Short Stories

A Crisis of Meaning

by Sean Dempsey, 6/28/23

The damned clock struck 6pm. Again. As it always seemed to do each day with far too few words unwritten—and far too few coherent thoughts on the page.

Evelyn was exhausted. Her serene study was tucked away within the corners of her 19th century Victorian home. She had written her last fourteen novels up in this study. Each seemed to get more critical acclaim than the last. But this one she was working on now was by far the hardest.

Her mind ached and her body craved food, she realized. She hadn’t eaten since nine this morning. Just one more hour of work on this god-forsaken chapter, she reasoned with herself.

Her gaze fixed upon the relatively blank pages that taunted her. She had embarked on her most ambitious project yet—an exploration of the human condition: an opus that would unravel the enigmatic purpose of life itself.

With a strange sense of urgency, she yearned to put her thoughts to paper … to provide a sense of finality to a topic that had plagued every soul on earth who ever lived. What was the meaning of life, truly? This crisis of meaning felt like a burden stifling her every waking moment recently. She needed to get to the heart of the matter or she would burst.

These concepts were esoteric, deeply profound, and multi-layered. Every time she explored one level she found another six levels deeper to go and then they expanded outward from there! She had spent hundreds of hours reading in just the last year alone. Plato, Dante, Kant, Camus, Nietzsche, Locke, Voltaire, Sarte, Kierkegaard, and even Thomas Aquinas.

The conflicts of opinion and theory clashed in her head. The nihilists clashed with the existentialists who clashed with the Christians who clashed with the absurdists who clashed with the stoics who clashed with the atheists. But they all seemed to contain a figment of truth in their own way; and yet they all failed to capture the essence of meaning completely.

But a sense of finality to the universal equation was indeed taking shape in her mind. She was starting to put this intricate puzzle together, piece by existential piece!

She just needed more time. She almost had it figured out. Her pen hit the paper and began writing furiously…

Evelyn’s solitude was shattered by a persistent tap on her door. It was Lily, her daughter, her bright eyes brimming with innocence and anticipation.

“Mama, can we play? Pleeease?” Her voice was a sweet melody that tugged at Evelyn’s heart.

Evelyn sighed, her brow furrowing with a mixture of frustration and guilt. She was on the cusp of something monumental, a literary masterpiece that would touch lives and bring clarity to the chaos of existence.

“Later, Lily. Mama needs to work,” Evelyn replied, her voice tinged with regret. She returned her gaze to the empty page, willing the words to come forth.

“Please, mommy, please…”

“Lily, get out of here now.” Evelyn shouted, a bit harsher than she intended. She almost apologized, but shut the door instead and went back to her writing table.

Hours later, Evelyn came downstairs for a bite to eat. Her husband had put their daughter to bed.

Days past. Weeks past. The days blended together.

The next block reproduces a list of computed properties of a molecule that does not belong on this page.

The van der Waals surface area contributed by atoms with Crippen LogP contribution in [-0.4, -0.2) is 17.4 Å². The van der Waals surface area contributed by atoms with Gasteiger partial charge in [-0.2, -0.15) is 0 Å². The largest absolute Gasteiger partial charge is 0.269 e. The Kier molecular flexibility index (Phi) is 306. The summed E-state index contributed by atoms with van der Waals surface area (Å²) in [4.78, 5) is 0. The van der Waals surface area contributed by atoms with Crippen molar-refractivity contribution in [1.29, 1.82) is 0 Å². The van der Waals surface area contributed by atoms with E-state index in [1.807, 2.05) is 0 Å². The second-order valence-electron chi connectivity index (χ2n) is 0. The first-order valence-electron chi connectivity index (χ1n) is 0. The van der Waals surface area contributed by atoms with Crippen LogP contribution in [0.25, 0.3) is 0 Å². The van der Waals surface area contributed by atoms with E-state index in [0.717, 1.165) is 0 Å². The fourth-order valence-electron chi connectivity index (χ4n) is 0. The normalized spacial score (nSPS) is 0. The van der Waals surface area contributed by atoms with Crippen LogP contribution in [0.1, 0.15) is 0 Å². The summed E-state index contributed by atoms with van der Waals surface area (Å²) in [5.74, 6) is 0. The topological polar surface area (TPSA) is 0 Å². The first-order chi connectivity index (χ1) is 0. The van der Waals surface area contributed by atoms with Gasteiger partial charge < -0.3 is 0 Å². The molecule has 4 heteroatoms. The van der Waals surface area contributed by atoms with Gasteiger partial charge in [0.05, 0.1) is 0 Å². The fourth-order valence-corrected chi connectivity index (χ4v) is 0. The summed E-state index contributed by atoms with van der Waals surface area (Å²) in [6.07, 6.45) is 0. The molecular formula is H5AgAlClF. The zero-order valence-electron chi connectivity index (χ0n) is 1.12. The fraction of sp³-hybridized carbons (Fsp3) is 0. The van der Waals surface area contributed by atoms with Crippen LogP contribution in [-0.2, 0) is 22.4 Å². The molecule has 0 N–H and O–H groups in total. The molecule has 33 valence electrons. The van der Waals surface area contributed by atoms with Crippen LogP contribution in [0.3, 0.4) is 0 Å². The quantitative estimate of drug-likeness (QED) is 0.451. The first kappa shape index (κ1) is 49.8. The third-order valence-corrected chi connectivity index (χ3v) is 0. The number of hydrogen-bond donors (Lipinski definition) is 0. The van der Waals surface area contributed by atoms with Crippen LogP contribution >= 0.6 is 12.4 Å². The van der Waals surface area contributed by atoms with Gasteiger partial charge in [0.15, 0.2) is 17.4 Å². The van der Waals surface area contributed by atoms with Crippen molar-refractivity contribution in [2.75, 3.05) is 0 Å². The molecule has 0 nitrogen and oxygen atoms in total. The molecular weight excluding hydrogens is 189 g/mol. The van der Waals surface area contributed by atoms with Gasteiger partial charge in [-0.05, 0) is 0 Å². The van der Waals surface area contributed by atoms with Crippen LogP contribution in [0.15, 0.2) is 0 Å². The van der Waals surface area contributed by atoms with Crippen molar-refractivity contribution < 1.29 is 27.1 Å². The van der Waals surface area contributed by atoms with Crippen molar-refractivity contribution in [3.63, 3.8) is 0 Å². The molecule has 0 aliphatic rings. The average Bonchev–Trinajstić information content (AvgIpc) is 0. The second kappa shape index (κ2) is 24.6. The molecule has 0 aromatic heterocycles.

Weeks turned into months. The days of writing and thinking, thinking and writing was painful. But it was getting somewhere. The manuscript was heavily worked and reworked—but far, far from coherent. Ideas piecing things together danced within Evelyn’s mind, yet were still eluding her grasp.

Her daughter’s faint pleas for companionship persisted anew nearly each day.

“Mama, can we play now?” Lily asked, her voice laced with disappointment even before an answer was given, “You’ve been sitting her forever and ever. Please play with me.”

Again Evelyn shook her head, her eyes fixed on the unfinished opus before her. The weight of her ambition was both a driving force and an ever-present barrier, preventing her from surrendering to her daughter’s simple request.

Midnight the clock sounded; she came downstairs and found Lily again in bed, sleeping peacefully.

One evening, as the setting sun cast a warm golden glow upon her study, Evelyn glanced at Lily as she tiptoed into the room holding her favorite pink bear. Her daughter’s eyes filled with a mixture of longing and resignation.

She was about to yell at the cherub— demand she leave once again. But it was in that moment that Evelyn realized the gravity of her choices.

She instead slowly closed her notebook, gently setting it aside, and extended her hand to Lily. A flicker of surprise danced across Lily’s face before it transformed into an effervescent smile.

“Lily,” Evelyn whispered, her voice filled with newfound tenderness. “Will you play with me?”

In an instant, the room became a realm of joy, laughter, and child-sized bliss. They played make-believe, and then hide-and-seek. They both became lost in a world only their imaginations could conjure. A weight seemed lifted, replaced by an invisible but indelible connection between mother and daughter.

In that embrace of playfulness, Evelyn discovered a truth she had been blind to for many months—what was the purpose of life? What was one’s meaning on this planet? She still didn’t know. Was it to be found in grand achievements or philosophical musings? Perhaps. But at that moment all she cared about was a gentle and loving hug shared between mother and daughter.

Her book went unfinished.

Sean Dempsey
Sean Dempsey moved to New Hampshire as one of the first 100 ‘Free Staters.’ He supports unabashedly shouting the liberty message from the rooftops. No pale pastels; Sean believes Libertarians need vibrant and bold messaging and that the message of freedom is not something to be embarrassed by.
http://dempseyestates.com

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